Two western New York electric utilities are offering customers one year of free credit monitoring after a software contractor allowed unauthorized access to personal customer information.
New York State Electric and Gas and Rochester Gas and Electric say the compromised records include Social Security numbers, dates of birth and, in some cases, financial institution account numbers.
In a letter from NYSEG and RG&E, president Mark S. Lynch wrote that while there is no evidence that the compromised information has been misused, the companies are notifying customers as a precautionary measure to ensure that they have "the information and tools necessary to help detect and prevent any misuse of personal information." According to the companies, the security breach was a result of a software contractor employee mistake and had no malicious intent behind it.
The companies have consulted with law enforcement as well as with computer forensics experts, while the New York State Public Service Commission will perform its own investigation of the security breach.
According to a press release from the Department of Public Service, its investigation will look at the adequacy with which the companies plan to identify, communicate with and assist any affected customers. The investigation will also seek to understand the root causes of the breach as well as the measures put in place to protect against such a violation.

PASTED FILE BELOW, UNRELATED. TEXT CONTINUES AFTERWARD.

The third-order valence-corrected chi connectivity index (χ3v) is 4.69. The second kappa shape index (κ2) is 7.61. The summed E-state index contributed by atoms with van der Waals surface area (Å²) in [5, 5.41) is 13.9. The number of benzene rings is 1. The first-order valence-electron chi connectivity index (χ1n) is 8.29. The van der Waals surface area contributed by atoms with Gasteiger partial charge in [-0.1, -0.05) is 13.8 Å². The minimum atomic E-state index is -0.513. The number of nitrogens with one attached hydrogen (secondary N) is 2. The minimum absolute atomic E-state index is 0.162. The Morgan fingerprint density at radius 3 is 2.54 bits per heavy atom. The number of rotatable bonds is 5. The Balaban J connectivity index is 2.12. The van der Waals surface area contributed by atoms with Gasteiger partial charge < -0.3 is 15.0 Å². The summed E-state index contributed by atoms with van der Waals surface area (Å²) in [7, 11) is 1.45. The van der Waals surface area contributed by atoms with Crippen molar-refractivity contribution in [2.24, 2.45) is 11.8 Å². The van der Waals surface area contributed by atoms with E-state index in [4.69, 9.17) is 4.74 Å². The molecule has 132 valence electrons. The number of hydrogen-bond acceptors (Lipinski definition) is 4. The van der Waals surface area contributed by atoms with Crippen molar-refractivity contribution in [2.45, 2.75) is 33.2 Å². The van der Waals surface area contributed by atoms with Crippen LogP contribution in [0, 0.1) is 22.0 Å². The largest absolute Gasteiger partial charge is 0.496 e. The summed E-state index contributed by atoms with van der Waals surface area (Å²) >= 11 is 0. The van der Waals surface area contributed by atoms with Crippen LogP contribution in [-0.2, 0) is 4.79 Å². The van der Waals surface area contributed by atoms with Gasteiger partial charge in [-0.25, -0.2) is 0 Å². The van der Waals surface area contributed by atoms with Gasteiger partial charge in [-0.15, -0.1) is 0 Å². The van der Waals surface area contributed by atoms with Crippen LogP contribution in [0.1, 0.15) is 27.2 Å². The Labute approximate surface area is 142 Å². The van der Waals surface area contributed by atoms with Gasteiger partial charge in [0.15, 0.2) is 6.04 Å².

In order to provide support for affected customers, the companies have arranged for Experian, a global information services company, to offer customers free credit monitoring.
NYSEG and RG&E have 1.2 million electric and 560,000 gas customers, including students living off-campus in Geneseo. The companies have not yet said how many accounts may have been compromised.
Junior Hillary Rich, an off-campus student living on North Street and RG&E customer, received the letter notifying customers of the breach.
"Although it is frustrating to have your information at risk like this … identity theft is such a ubiquitous problem that I can't blame RG&E entirely for something like this happening, and I appreciate their offer for the free credit monitoring," she said.